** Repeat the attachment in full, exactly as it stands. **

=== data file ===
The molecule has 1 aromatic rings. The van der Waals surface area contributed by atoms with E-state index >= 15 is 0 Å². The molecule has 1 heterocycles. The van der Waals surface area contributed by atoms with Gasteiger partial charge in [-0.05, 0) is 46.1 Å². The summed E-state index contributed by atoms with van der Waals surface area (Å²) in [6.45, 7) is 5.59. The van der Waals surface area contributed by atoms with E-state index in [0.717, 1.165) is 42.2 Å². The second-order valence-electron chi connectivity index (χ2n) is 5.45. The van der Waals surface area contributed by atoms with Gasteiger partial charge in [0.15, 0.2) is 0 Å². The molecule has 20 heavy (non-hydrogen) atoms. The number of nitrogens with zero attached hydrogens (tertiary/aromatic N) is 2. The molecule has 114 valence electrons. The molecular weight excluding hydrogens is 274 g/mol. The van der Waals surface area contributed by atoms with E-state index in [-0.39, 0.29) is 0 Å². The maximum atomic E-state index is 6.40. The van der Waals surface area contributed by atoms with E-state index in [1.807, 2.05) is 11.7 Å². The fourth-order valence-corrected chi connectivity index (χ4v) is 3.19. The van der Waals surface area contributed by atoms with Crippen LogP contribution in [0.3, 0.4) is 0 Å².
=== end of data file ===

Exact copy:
The molecule has 1 aromatic rings. The van der Waals surface area contributed by atoms with E-state index >= 15 is 0 Å². The molecule has 1 heterocycles. The van der Waals surface area contributed by atoms with Gasteiger partial charge in [-0.05, 0) is 46.1 Å². The summed E-state index contributed by atoms with van der Waals surface area (Å²) in [6.45, 7) is 5.59. The van der Waals surface area contributed by atoms with E-state index in [0.717, 1.165) is 42.2 Å². The second-order valence-electron chi connectivity index (χ2n) is 5.45. The van der Waals surface area contributed by atoms with Gasteiger partial charge in [0.15, 0.2) is 0 Å². The molecule has 20 heavy (non-hydrogen) atoms. The number of nitrogens with zero attached hydrogens (tertiary/aromatic N) is 2. The molecule has 114 valence electrons. The molecular weight excluding hydrogens is 274 g/mol. The van der Waals surface area contributed by atoms with E-state index in [-0.39, 0.29) is 0 Å². The maximum atomic E-state index is 6.40. The van der Waals surface area contributed by atoms with E-state index in [1.807, 2.05) is 11.7 Å². The fourth-order valence-corrected chi connectivity index (χ4v) is 3.19. The van der Waals surface area contributed by atoms with Crippen LogP contribution in [0.3, 0.4) is 0 Å².